When it comes to the tow business, the answer is…it depends. I would say as a general rule, courts disfavor “restrictive covenants” in the workplace. A restrictive covenant is, by definition, something that restricts another from doing something. A covenant not to compete is one example of a restrictive covenant. Typically, they are introduced at the inception of one’s employment and, as a condition of accepting employment, the prospective employee agrees to a number of post-employment conditions, such as non-competing with the company, not soliciting the company’s customers, and otherwise not using the customer’s confidential information.
Cities throughout the United States receive incentives for doing business with a minority-owned or woman-owned business. This includes minority-owned or woman-owned tow businesses. The law defines these types of businesses as socially and/or economically disadvantaged. So what does this mean for a tow business?
Clever insurance companies occasionally point to the Carmack Amendment as another avenue to collect from tow companies who have damaged motor vehicles in their possession. For those unfamiliar with these types of claims, the Carmack Amendment is a federal law that may create liability for tow companies transporting motor vehicles across the state lines. Unlike conventional liability claims, if applicable, the Carmack Amendment imposes liability on tow companies if the claimant can show that the goods were originally in an undamaged condition and were later damaged.
There was a truly tragic story this month involving a tow truck driver in Watertown, Massachusetts. 68-year-old Benita Horner was involved in a fatal accident that allegedly resulted in Ms. Horner being struck and pinned beneath a tow truck while crossing an intersection. Moments later, the victim’s 38-year-old son, who witnessed his mother being run over, jumped into the tow truck and allegedly repeatedly stabbed the driver, who sustained critical injuries. The victim’s son, who is reporting as having a history of mental health issues, was arrested and charged with attempted murder, assault and battery, and resisting arrest. Meanwhile, no charges have been announced against the tow truck driver.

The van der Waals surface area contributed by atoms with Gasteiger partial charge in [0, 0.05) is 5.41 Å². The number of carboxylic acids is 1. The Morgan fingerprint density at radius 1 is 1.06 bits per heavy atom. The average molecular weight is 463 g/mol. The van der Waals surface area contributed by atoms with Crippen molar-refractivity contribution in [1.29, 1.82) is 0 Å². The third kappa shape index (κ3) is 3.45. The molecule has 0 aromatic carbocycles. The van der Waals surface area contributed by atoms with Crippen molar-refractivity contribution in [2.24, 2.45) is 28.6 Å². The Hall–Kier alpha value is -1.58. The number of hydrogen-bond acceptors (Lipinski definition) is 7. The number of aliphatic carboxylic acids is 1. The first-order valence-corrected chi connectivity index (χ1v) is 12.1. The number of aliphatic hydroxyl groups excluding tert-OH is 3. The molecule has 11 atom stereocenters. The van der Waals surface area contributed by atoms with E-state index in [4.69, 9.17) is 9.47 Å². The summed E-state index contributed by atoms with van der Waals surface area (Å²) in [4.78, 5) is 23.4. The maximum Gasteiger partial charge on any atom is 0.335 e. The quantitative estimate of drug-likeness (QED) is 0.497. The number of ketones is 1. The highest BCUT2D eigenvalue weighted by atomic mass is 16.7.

Happy Labor Day! The tow industry is filled with dedicated and hard working people. Workers who show up to work battling weather, road hazards and other adverse conditions day in, day out. We hope everyone gets some down time this weekend and has a relaxing and safe holiday with family and friends. -TowLawyer
In last week’s blog, I described I case I had involving a night dispatcher who complained about minimum and overtime wage violations. In that situation, the tow company thought they didn’t have to pay either minimum or overtime wages because he paid the dispatcher a salary of $300.00. But just paying a salary, without more, does not make the employee exempt from minimum and overtimes wages.
My first wage and hour case in the tow industry didn’t even involve tow operators. It involved a disgruntled night dispatcher who was being paid $300.00 per week to answer the phones from 7:00 p.m. to 7:00 a.m., seven (7) days a week. She was permitted to take all of the calls on her cell phone, meaning for large portions of the night when the phone wasn’t ringing, she slept at home.
Liens are always a hot topic in the tow community. When properly asserted, they can be a powerful collecting tool. However, like anything, done incorrectly, they expose a tow company to potential liability.
I have a special place in my heart for the tow companies of Arizona. The first ever member of TowLawyer was from Arizona. Upon joining our website, I remember him telling me how the resources of the website were a major help to the tow companies in Arizona who were trying to abide by the law. Recently, however, the bad deeds of a few tow truck companies have negatively impacted towing across the state.
Celebrating our nation and wishing you and your family a happy Independence Day.